After seasons of drifting off into the background, Tyrion is granted the starring role of the finale and his actions deliver the ultimate fate of Westeros, as he persuades Jon to kill Daenerys and plots to make Bran king, both from inside a prison cell. The conversation with Jon about what action he must take certainly drags on for far too long and Jon initially trying to stand up for Daenerys’ actions feels odd. After what he’s witnessed, he would take issue with them immediately. Jon’s choice to either kill Dany or kneel before her all hinges on their relationship, which frustratingly is underdeveloped. Do we buy Jon’s love for her? Has their romance ever worked after its rushed beginnings just ten episodes ago? We accept it because the romance is clearly the direction the plot needed to go, but this decision would be so much more powerful if their relationship felt real. The finale is only as good as its foundations.
Jon is the shield that guards the gates of men, but instead of ice it’s fire he’s destined to destroy. This twisting of fates is my favourite element of the final season. Characters we thought would find narrative closure in the war against the Night King instead find it in the war to take the throne, and vice versa, with Arya being the counterpoint to Jon is this regard. As Daenerys reaches the Iron Throne, just like her vision in the second season, she touches the seat of power but never gets the chance to sit upon it before Jon appears. She wants to reminisce about stories of the throne her brother once told her but Jon breaks her from her reverie immediately and gets straight to the point. She reaches out to him for the third time in three episodes and once more he denies her that comfort, this time with deathly finality. In many ways the scene mirrors their first meeting at Dragonstone apart from in one crucial aspect: it all happens far too quickly. Before you know it, they’re hugging and a knife is buried in Dany’s heart.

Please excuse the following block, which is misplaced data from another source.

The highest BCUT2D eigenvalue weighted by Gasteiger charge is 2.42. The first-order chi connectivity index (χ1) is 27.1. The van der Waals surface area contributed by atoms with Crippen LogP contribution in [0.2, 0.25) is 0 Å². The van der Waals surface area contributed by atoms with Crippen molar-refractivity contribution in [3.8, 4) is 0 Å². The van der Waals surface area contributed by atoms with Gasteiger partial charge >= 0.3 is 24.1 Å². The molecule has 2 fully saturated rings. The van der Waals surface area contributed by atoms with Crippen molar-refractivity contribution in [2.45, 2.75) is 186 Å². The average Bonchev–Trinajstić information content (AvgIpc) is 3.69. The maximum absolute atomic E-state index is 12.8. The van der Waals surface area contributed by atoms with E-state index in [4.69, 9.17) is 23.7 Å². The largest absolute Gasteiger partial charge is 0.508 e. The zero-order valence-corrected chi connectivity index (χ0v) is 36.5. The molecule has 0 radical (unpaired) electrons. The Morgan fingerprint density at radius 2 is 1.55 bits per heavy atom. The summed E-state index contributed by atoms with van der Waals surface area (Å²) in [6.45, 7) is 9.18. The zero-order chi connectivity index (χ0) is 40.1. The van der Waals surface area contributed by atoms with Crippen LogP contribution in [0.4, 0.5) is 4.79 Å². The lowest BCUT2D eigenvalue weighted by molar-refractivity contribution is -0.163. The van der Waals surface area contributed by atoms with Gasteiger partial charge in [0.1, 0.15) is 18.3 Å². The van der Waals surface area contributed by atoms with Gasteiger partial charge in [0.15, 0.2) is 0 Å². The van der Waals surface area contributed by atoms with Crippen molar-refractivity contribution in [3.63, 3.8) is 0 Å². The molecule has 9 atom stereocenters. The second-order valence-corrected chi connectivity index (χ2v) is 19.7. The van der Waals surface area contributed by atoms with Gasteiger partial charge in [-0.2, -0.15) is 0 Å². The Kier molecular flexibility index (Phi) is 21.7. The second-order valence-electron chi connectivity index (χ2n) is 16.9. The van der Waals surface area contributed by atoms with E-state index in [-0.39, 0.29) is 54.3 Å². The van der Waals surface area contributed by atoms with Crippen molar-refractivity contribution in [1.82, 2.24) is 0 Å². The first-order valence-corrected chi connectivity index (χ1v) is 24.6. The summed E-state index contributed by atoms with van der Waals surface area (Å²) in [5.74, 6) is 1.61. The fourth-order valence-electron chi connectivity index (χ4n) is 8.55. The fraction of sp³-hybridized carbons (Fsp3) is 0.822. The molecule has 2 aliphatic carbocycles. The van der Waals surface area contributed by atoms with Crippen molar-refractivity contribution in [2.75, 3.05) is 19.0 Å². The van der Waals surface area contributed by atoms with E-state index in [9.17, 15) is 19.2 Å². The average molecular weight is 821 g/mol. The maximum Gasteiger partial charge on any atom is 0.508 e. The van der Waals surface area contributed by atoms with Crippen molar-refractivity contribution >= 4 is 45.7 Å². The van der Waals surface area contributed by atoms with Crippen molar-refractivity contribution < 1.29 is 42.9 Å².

Drogon appears to find his mother dead at Jon’s feet but instead of burning the last living Targaryen, the dragon turns towards the Iron Throne – the quest for which has created so much misery and caused so many deaths – and melts it down into a puddle of molten metal and slag. Does Drogon understand his actions? Does he smelt the throne in rage or does the dragon understand the symbolism of such an action? I really enjoy this question, especially after Dany finally took the advice of Olenna Tyrell and Missandei last episode to “be a dragon”. This phrase was said, and enacted upon, with it meaning to use fury and that innate Targaryen rage to take what you want. The phraseology implies that a dragon is a weapon, a tool, used to devastate, just like we witnessed in ‘The Bells’. So, I love that the finale presents a dragon, depending on your interpretation, as surprisingly sentient and able to see the folly of human desire, rather than just be used as a weapon to help pursue it.